Capture of Fort Morgan, Mobile Bay.

[215] escaped to Mobile. Believing the battle over at dusk, Farragut had anchored his vessels, when, at nearly 9 P. M., the ram Tennessee came rushing at the Hartford under a full head of steam. The other National vessels were ordered to close upon her. A tremendous fight with the monster at short range occurred, and very soon the Tennessee, badly injured, surrendered. Her commander was severely wounded. The Confederate squadron was destroyed. The forts were assailed by land and water the next day, and the three were surrendered, the last (Fort Morgan) on the morning of Aug. 23. With this victory the government came into possession of 104 guns and 1,464 men, and effectually closed the port of Mobile to blockade-runners. This victory, and that at Atlanta, soon afterwards, together with the hearty response given by the people of the free-labor States to the call of the President (July 18, 1864) for 300,000 men, gave assurance that the Civil War was nearly ended.

Capture of Mobile.

Gen. J. E. Johnston said Mobile was the best-fortified place in the Confederacy. It was garrisoned by 15,000 men, including troops on the east side of the bay and 1,000 negro laborers subject to the command of the engineers. The department was then (1865) in command of Gen. Richard Taylor, son of President Taylor. For several months after the harbor of Mobile was sealed there was comparative quiet in that region; but when Sherman had finished his triumphal march from Atlanta to the sea the government determined to repossess Alabama, beginning with a movement against Mobile, and by other operations in the interior. Gen. Edward R. S. Canby (q. v.), commanding the West Mississippi Army, was charged with the conduct of the expedition against Mobile, and the co-operating force was that of Gen. J. H. Wilson, the eminent cavalry leader, under the direction of General Thomas. Early in 1865 Gen. A. J. Smith's corps joined Canby at New Orleans, Feb. 21. That corps went to Dauphin Island, at the entrance to Mobile Bay, where a siege-train was organized, consisting of ten batteries. Knipe's cavalry, attached to the corps, marched overland from New Orleans. Everything was in readiness for an attack on Mobile by the middle of March, with from 25,000 to 30,000 troops, including cavalry; and the West Gulf Squadron, under Admiral Thatcher, was ready to co-operate. It was so strongly fortified by three lines of works on its land side that it was determined to flank the post by a movement of the main army up the eastern side of the bay. The 13th Army Corps began a march on the 17th from Fort Morgan over a swampy region in heavy rain, and the 16th Corps crossed the bay from Fort Gaines and joined the other. At the same time a feint was made on Mobile to attract attention from this movement. General Steele, with Hawkins's division of negro troops and some cavalry, had been marching from Pensacola to Blakely, 10 miles north of Mobile, to induce the belief that Montgomery was Canby's real objective point. On March 25 this force encountered and defeated 800 Alabama cavalry under General Clanton. The Confederates lost about 200 men killed and wounded, and 275 made prisoners. Steele found very little opposition afterwards until he reached the front of Blakely. The Nationals on the east side of the bay pushed on to Spanish Fort, 7 miles east of Mobile. It was invested, March 27, but its garrison of nearly 3,000 of Hood's late army, with its neighbors, made it a stout antagonist, willing to give blow for blow. Warmer and warmer waxed the fight on that day, and before sunset a tremendous artillery duel was in progress, in which gunboats of both parties joined, and kept it up all night. Then a siege was formally begun (March 28). The Nationals finally brought to bear upon the fort sixteen mortars, twenty heavy guns, and six field-pieces. Towards sunset, April 8, Canby began a general assault by a consecutive fire from all his heavy guns, his field-pieces, and his gunboats. An Iowa regiment, encountering some Texas sharp-shooters, charged upon and overpowered them. Sweeping along the rear of the intrenchments, they captured 300 yards of them, with 350 prisoners and three battle-flags. This exploit made the Confederates evacuate the fort, and by 2 A. M. the next day it was in possession of the Nationals. The garrison, excepting 600 made prisoners, escaped. It had expected assistance from Forrest, but Wilson was keeping him [216]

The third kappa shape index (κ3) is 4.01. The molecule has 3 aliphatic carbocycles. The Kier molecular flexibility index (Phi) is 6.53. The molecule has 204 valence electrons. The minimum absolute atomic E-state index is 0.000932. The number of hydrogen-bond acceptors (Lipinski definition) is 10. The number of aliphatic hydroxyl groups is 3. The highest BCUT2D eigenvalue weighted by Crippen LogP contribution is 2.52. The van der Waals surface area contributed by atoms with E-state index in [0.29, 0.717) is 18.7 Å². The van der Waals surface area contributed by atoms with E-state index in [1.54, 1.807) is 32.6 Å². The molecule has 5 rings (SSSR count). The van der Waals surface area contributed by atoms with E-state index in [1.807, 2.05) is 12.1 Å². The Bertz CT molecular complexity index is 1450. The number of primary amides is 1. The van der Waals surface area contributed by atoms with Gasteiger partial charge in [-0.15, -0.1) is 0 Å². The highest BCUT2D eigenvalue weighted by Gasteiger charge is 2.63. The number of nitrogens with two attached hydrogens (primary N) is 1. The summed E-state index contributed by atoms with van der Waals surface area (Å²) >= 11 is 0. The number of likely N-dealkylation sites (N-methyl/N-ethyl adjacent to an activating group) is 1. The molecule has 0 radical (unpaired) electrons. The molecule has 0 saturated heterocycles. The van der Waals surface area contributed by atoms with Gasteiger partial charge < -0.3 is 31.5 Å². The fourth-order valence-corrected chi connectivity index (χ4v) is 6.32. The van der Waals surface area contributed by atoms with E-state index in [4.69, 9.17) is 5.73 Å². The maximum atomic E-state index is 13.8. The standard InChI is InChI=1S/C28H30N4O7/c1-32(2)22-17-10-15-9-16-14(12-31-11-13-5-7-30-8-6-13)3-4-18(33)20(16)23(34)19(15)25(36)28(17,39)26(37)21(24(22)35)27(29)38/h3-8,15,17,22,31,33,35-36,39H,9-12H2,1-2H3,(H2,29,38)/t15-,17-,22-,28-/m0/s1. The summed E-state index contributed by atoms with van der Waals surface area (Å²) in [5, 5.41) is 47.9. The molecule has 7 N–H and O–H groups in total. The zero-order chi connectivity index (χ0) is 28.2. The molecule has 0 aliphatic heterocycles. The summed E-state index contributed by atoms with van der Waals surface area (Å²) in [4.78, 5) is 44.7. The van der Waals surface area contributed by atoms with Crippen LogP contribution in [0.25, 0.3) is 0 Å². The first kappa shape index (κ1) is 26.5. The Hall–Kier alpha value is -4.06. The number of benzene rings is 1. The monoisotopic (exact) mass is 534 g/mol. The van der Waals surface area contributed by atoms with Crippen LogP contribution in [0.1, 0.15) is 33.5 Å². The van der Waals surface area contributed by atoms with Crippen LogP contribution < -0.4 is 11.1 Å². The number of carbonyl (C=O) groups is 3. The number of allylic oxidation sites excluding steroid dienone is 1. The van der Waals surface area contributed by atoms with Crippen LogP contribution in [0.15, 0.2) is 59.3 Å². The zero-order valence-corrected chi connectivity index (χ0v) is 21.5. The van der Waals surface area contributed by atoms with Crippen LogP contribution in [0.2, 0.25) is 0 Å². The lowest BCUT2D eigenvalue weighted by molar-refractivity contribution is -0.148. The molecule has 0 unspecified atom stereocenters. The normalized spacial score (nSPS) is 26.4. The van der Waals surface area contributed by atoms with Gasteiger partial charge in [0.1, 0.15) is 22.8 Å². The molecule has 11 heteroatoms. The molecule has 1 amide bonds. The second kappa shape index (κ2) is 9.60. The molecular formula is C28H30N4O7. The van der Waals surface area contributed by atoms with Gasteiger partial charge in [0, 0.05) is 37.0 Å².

Map of defences around Mobile.

away. The spoils were thirty heavy guns and a large quantity of munitions of war. Forts Huger and Tracy were also captured, April 11. The key to Mobile was now in the hands of the Nationals. Torpedoes were fished up, and the National squadron approached the city. The

Conflagration in Mobile.

army moved on Blakely, and on April 9 the works there were attacked and carried. Meanwhile the 13th Corps had been taken across the bay to attack Mobile.

But the army found no enemy to fight, for Gen. D. H. Maury, in command there, had ordered the evacuation of the city; and on the 11th, after sinking two powerful rains, he fled up the Alabama River with 9,000 men on gunboats and transports. On the 12th General Granger and Rear-Admiral Thatcher demanded the surrender of the city. This was formally done the same evening by the civil authorities, and on the following day Veatch's division entered the city and hoisted the National flag on the public buildings. Generals Granger and Canby entered the city soon afterwards. A large amount of cotton and several steamboats were burned by order of the military authorities, before the city was given up. The “repossession” of Mobile cost the national government 2,000 men and much treasure. Seven vessels of war had been destroyed by torpedoes. During this campaign of about three weeks the army and navy captured about 5,000 men, nearly 400 cannon, and a vast amount of public property. The value of ammunition and commissary stores found in Mobile was valued at $2,000,000. [217]